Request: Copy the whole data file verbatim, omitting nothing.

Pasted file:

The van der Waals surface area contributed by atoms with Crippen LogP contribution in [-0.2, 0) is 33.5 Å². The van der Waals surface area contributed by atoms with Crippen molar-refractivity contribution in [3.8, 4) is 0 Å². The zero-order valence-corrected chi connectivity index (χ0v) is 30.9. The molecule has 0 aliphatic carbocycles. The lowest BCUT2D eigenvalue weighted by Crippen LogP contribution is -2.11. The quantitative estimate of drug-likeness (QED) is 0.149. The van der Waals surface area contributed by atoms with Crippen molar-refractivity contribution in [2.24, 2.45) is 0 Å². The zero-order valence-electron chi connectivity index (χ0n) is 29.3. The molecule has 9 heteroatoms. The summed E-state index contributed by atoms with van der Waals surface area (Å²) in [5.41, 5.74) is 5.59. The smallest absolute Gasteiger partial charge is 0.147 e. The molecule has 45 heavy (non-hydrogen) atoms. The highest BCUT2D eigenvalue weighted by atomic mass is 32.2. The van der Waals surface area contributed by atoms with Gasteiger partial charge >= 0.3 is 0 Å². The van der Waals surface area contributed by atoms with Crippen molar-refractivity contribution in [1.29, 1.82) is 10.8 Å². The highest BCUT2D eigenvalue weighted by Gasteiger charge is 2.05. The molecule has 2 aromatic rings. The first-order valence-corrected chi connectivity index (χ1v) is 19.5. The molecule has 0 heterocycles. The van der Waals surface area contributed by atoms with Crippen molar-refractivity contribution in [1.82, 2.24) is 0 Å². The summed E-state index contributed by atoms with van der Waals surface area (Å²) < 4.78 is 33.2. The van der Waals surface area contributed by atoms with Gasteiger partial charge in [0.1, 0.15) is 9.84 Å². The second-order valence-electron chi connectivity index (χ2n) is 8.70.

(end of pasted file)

The van der Waals surface area contributed by atoms with Crippen LogP contribution in [-0.2, 0) is 33.5 Å². The van der Waals surface area contributed by atoms with Crippen molar-refractivity contribution in [3.8, 4) is 0 Å². The zero-order valence-corrected chi connectivity index (χ0v) is 30.9. The molecule has 0 aliphatic carbocycles. The lowest BCUT2D eigenvalue weighted by Crippen LogP contribution is -2.11. The quantitative estimate of drug-likeness (QED) is 0.149. The van der Waals surface area contributed by atoms with Crippen molar-refractivity contribution in [2.24, 2.45) is 0 Å². The zero-order valence-electron chi connectivity index (χ0n) is 29.3. The molecule has 9 heteroatoms. The summed E-state index contributed by atoms with van der Waals surface area (Å²) in [5.41, 5.74) is 5.59. The smallest absolute Gasteiger partial charge is 0.147 e. The molecule has 45 heavy (non-hydrogen) atoms. The highest BCUT2D eigenvalue weighted by atomic mass is 32.2. The van der Waals surface area contributed by atoms with Gasteiger partial charge >= 0.3 is 0 Å². The van der Waals surface area contributed by atoms with Crippen molar-refractivity contribution in [1.29, 1.82) is 10.8 Å². The highest BCUT2D eigenvalue weighted by Gasteiger charge is 2.05. The molecule has 2 aromatic rings. The first-order valence-corrected chi connectivity index (χ1v) is 19.5. The molecule has 0 heterocycles. The van der Waals surface area contributed by atoms with Crippen molar-refractivity contribution in [1.82, 2.24) is 0 Å². The summed E-state index contributed by atoms with van der Waals surface area (Å²) < 4.78 is 33.2. The van der Waals surface area contributed by atoms with Gasteiger partial charge in [0.1, 0.15) is 9.84 Å². The second-order valence-electron chi connectivity index (χ2n) is 8.70.